Questions tagged [pronunciation-vs-spelling]

Questions about putative differences between spelling and pronunciation.

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2
votes
2answers
581 views

What is the significance of having a silent letter like “k” in a word? [duplicate]

Why is the k silent in: known /nəʊn/; knife /nʌɪf/, and knight /nʌɪt/? What does this specify?And what is k doing there if there is no need to pronounce it?
7
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2answers
821 views

Pronunciation of -ar in Madagascar

In the movie by the same name, the characters pronounce Madagascar, /mædəɡæskɑɹ/. However, dictionaries only list the pronunciation /mædəɡæskəɹ/. Just as peculiarly, many pronounce templar as /tɛmplɑɹ/...
9
votes
1answer
2k views

The X in Xavier

The NOAD lists the pronunciation of Xavier as (ig)ˈzāvēər. In my own experience the parenthetical pronunciation is very common. I, however, do not know of any other x-initial words that are vowel-...
3
votes
2answers
870 views

What is the correct spelling for “Hippie-Dippy Bologna”?

Because while that is technically the correct spelling for each word, but as a phrase it doesn't seem to work well together. It lacks symmetry (Hippie vs. Dippy) and uses the extremely rare-yet-...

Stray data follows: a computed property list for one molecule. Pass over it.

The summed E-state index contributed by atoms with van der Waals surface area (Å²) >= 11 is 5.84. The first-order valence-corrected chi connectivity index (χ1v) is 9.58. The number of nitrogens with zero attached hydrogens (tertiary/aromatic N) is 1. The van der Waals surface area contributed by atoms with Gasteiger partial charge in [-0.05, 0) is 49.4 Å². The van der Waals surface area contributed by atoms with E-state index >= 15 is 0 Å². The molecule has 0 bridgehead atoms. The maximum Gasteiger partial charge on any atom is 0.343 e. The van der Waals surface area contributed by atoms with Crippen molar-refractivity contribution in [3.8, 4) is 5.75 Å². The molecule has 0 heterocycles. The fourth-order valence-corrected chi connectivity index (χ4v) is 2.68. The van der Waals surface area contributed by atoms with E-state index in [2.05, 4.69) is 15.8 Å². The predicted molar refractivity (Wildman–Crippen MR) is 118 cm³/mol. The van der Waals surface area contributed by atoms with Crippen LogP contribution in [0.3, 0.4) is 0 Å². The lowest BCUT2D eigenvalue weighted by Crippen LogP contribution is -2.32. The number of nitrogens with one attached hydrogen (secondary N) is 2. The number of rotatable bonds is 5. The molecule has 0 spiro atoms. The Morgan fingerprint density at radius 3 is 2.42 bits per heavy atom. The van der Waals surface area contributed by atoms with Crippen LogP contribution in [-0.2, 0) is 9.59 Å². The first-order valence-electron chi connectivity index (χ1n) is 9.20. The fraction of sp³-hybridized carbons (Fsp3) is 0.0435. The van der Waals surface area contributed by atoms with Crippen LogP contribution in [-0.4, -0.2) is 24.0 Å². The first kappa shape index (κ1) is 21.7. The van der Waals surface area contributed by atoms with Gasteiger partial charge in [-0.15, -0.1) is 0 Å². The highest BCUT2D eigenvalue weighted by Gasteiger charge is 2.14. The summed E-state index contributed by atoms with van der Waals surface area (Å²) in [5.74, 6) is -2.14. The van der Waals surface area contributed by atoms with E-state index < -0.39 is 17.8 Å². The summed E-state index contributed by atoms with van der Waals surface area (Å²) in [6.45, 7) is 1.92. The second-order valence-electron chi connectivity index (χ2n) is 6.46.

4
votes
2answers
188 views

Is there a specialised term for words that are almost always mispronounced?

With few exceptions, I hear people pronounce enmity emnity, Wednesday Wensday, and prerogative perogative. Is there a proper term for this phenomenon?
3
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0answers
109 views

Why is “women” pronounced as wimin? [duplicate]

Why is "women pronounced as wimin? What is the reason for the first syllable having /ɪ/? What is the reason for the second syllable having /ɪ/?
0
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3answers
3k views

What is the origin of the pronunciation of 'Plymouth'?

It has always confused how my American relatives pronounce the name of their city (Plymouth Meeting) as something like 'Plymeth Meeting'. For me, it seems that the natural way would be something that ...
-1
votes
1answer
126 views

A Vowel Shift Question

Two lines from Byron's Don Juan: 'T is said that Donna Julia's grandmamma Produced her Don more heirs at love than law. This is the coda to an octave, the finalizing couplet, and it's ...
3
votes
3answers
844 views

Why is anime not spelt phonetically?